The last Sunday of May is one of my favorite days in Chile. Since 1999, it is the Día del Patrimonio Nacional—National Heritage Day—in which many buildings, both public and private, many of which are usually closed to the public, open their doors to the public. This is your chance to get a peek into some of those buildings you’ve been wondering about…
Check out the entire list of activities for the entire country at www.monumentos.cl, but the site is a bit cumbersome (and in Spanish, if that’s an issue), so here’s a run-down. Take a quick read, get your walking shoes on, grab you camera, and get out there to enjoy this gorgeous Sunday morning!
A word of warning–if there’s a place you’re particularly interested in, this is your chance because there is no guarantee it will be open again next year!
For a list of places to visit on this special day… or for a route to follow any time of the years, read on…
In Santiago, by sector:
Route 1: Matucana – Av. Portales
- Estación Central, Santiago’s iconic cast iron train station, constructed in France and erected in Chile in 1897, it is still in daily operation and a very visible landmark of downtown Santiago
- Romualdito, one of Chile’s most famous animitas, just around the corner from the train station
- Catedral Evangélico, Santiago’s largest protestant church in a predominately Catholic country.
- Planetarium, open year round. If you haven’t been, it’s definitely worth a visit, but you might want to leave this one for another day and take advantage of other places that are usually closed.
- Escuela de Artes y Oficios, now part of Universidad de Santiago (UASAH), inagurated in 1893
- Biblioteca de Santiago (Santiago Library), nacional monument built 1928–1945
- Corporación Cultural Matucana 100, the recently revamped avant garde arts center known as “Matucana cien,” which is the address. Built in 1911.
- Museo Casa de Moneda (the Chilean Mint). Museum of all Chilean coins and bills
- Artequín, gorgeous 19th-century building dedicated to the arts. Like a number of other Santiago buildings, it was constructed in France in 1889 and erected in Santiago in 1894.
Route 2: 5 de Abril – San Alberto Hurtdo
- Santuario y Templo Padre Hurtado, religious temple devoted to Chile’s second Saint, Padre Alberto Hurtado
- Parque del as Américas, now known as Parque Bernardo Leighton. 6.8-hectare green área
- Capilla Padres Carmelitas, church dating to 1937, originally known as San José de Chunchuco
- Santuario Montserrat, landmark blue church on Recoleta beside the Cerro Blanco, reconstructed in 1834 (Historic Monument)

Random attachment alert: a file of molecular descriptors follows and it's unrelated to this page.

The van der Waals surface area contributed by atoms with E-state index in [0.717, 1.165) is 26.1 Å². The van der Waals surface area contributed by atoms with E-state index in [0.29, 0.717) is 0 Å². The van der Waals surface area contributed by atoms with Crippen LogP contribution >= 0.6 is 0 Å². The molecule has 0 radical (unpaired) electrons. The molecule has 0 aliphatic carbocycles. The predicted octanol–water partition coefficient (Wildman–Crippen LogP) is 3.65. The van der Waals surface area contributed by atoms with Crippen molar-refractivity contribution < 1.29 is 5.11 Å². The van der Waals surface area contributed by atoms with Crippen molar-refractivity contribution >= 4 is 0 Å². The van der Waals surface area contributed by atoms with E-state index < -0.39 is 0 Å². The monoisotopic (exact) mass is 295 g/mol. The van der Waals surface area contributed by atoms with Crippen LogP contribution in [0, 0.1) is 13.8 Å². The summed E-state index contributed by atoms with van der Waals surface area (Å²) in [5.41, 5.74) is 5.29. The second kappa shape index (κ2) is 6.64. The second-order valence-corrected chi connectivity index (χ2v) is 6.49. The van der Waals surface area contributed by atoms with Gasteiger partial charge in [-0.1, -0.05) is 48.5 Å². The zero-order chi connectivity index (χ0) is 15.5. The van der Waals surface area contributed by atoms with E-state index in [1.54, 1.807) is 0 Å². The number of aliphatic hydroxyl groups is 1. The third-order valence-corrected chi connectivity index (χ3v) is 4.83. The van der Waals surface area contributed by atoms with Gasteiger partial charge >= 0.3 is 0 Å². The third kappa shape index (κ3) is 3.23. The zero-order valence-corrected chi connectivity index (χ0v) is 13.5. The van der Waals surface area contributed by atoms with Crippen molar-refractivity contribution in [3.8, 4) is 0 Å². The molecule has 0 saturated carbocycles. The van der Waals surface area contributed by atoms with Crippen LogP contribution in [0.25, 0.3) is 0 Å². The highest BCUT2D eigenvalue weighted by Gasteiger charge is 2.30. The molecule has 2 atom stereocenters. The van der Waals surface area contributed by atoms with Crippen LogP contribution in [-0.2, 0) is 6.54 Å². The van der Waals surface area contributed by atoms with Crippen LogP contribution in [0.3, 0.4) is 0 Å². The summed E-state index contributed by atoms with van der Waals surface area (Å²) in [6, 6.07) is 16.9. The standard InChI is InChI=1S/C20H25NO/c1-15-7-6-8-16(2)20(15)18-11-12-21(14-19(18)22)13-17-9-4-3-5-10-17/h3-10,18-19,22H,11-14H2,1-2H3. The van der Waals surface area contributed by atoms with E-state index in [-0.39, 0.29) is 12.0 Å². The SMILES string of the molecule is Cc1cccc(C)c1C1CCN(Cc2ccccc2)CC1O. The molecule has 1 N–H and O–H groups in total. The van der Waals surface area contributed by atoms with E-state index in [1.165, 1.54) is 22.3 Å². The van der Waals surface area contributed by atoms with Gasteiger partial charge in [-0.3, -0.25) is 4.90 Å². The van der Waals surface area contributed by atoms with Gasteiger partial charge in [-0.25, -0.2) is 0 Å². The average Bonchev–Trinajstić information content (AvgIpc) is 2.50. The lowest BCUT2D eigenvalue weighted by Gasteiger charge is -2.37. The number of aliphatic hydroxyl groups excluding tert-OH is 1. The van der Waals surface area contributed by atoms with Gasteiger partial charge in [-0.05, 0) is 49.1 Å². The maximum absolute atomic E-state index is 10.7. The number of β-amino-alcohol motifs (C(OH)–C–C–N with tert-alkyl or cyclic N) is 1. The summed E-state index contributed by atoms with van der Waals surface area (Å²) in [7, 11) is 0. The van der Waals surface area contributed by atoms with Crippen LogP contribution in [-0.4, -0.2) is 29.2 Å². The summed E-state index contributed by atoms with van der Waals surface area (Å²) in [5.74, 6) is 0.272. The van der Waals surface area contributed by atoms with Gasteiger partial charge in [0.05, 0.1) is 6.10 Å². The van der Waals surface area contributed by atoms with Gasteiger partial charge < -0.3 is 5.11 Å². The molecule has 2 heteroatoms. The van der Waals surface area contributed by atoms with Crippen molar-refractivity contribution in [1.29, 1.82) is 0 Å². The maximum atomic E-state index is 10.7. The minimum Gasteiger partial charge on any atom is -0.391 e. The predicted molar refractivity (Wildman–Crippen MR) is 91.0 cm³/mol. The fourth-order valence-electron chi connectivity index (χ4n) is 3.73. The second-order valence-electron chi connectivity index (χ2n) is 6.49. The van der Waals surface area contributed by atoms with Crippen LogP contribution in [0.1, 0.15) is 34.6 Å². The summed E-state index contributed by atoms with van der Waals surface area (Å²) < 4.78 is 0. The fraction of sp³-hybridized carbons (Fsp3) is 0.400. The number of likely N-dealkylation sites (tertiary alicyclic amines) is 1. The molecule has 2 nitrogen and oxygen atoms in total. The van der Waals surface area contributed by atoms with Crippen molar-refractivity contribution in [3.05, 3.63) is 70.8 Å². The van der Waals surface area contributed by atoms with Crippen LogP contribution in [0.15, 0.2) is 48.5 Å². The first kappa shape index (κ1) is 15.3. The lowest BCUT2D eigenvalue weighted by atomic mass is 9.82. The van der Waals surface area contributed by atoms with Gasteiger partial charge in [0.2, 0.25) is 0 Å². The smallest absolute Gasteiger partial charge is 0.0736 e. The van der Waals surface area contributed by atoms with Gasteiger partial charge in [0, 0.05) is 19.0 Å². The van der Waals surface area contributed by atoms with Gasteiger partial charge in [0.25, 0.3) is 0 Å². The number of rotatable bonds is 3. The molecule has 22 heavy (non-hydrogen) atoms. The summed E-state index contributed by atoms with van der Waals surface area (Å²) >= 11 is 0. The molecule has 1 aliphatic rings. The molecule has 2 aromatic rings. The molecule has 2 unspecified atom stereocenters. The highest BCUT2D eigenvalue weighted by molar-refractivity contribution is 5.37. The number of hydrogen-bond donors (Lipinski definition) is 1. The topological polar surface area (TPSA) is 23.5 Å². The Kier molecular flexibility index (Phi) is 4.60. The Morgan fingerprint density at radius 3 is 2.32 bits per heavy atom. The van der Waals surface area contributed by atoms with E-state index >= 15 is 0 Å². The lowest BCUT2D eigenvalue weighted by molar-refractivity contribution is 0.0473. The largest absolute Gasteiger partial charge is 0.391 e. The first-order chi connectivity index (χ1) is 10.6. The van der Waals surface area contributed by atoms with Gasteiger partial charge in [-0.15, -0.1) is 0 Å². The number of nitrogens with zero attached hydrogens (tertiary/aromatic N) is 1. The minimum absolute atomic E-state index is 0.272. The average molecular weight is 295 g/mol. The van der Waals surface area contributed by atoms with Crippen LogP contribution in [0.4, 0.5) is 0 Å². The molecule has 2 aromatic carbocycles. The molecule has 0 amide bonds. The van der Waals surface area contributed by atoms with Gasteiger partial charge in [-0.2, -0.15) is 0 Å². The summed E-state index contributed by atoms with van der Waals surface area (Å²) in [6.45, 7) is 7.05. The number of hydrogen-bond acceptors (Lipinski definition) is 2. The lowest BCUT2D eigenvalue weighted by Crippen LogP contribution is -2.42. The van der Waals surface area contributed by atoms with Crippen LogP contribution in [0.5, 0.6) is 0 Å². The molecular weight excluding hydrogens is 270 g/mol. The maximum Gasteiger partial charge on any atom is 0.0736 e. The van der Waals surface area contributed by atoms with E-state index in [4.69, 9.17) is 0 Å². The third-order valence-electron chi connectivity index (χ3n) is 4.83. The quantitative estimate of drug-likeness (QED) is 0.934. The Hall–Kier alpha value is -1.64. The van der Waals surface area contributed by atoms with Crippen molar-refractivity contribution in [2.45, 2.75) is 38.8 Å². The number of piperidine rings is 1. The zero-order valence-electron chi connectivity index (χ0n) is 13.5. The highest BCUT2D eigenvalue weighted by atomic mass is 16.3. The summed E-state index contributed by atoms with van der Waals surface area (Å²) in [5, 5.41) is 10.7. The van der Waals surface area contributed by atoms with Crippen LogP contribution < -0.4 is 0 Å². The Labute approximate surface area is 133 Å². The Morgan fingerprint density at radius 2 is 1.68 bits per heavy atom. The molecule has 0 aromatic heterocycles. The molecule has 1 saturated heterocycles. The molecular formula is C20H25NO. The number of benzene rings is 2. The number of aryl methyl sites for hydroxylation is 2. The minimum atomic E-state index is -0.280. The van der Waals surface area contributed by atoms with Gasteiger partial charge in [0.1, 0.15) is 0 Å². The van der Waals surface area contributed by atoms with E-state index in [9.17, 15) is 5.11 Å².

- Parque Cerro Blanco
- Iglesia y Convento Recoleta Dominica, church and monastery with historic monument status; church built in 1882, and the convent in 1886–1888.
- Cementerio Católico (Catholic Cemetery), dating to 1883. This dark and mysterious cemetery across from the larger and better-known General Cementery is full of sculptures and interesting monuments. Ground first blessed in 1883.
- Casco Histórico del Cementerio General de Santiago (Historic center of Santiago’s General Cemetery). Santiago’s first “extramural” cemetery (built outside the city walls) inaugurated in 1821.
- Antiguo Hospital San José, now a cultural center, built 1841–1872.
Route 2: Churches
- Policía de Investigaciones (formerly Instituto de Higiene), built in 1902. If you spend much time in Santiago, you’ll eventually end up here doing some kind of trámite (beaurocratic paperwork)
- Parroquia Niño Jesús, this is the church with the tall filigree steeple near Independencia and across the Mapocho River from Estación Mapocho.
- Cité Calle Indpendencia. Santiago has many cites, which are semi-closed communities of connected
- Barrio Maruri, traditional residential neighborhood
- Iglesia Patios del Monasterio del Carmen de San Rafael, a historic monument built in 1767–1770
- Fundación Las Rosas (former Santuario María Santísima)
- Iglesia y Convento Recoleta Franciscana, classic church on Recoleta 220–270 reconstructed in 1845; the steelpe dates to 1848.
- Iglesia Ortodoxo San Nicolas
- Iglesia Santa Filomena (1884)
- Cervecería Ebner, now defunct, former brewery. This national monument dates to 1885–1888.
Route 1: Plaza Ñuñoa
Route 2: Casa de Cultura, Parque Juan XXIII
Route 3: Simón Bolívar
Route 4: Campo de Deporte, Estadio Nacional (National Stadium)
Route 1: Vicuña MacKenna, Parque Bustamante
Route 2: Providencia – Salvador
Route 3: Bellavista & Surrounding Areas
Route 4: Pedro de Valdivia
Route 5: Los Leones – Plaza Las Lilas – Pocuro
Route 6: Campus Oriente & Surrounding Areas
Route 1: La Moneda & Bolsa de Comercio, Presidential Palace & Stock Exchange
Route 2: Santa Lucía & Surrounding Areas
Route 3: Parque Forestal & Barrio Lastarria
Route 4: Estación Mapocho / Mercado Central
Route 5: Plaza de Armas & Surrounding Areas
SANTIAGO: QUINTA NORMAL
Route 1: Circuito Santiago, Parque Quinta Normal & Surrounding Cite
- Cite Las Palmas, another classic early 20th-century housing solution
- Museo Arte Contemporaneo (MAC)
- Museo de Historia Natural (1875)
- Invernadero Quinta Normal, built in approximately 1875, this classic French style greenhouse is no longer in use
- Parque Museo Ferroviario de Santiago (Santiago Railroad Park & Museum), historic monument
- Museo de la Educación Gabriela Mistral (Gabriela Mistral Education Museum, former Escuela Normal)
- Museo de la Memoria (Memory Museum), recently inaugurated museum dedicated to the memory of those who suffered human rights abuses during the military dictatorship (Matucana 501)
- Gruta y Basilica de Lourdes, Basilica built in 1880 and reconstructed in 1929, with a replica of the famous French Lourdes Shrine.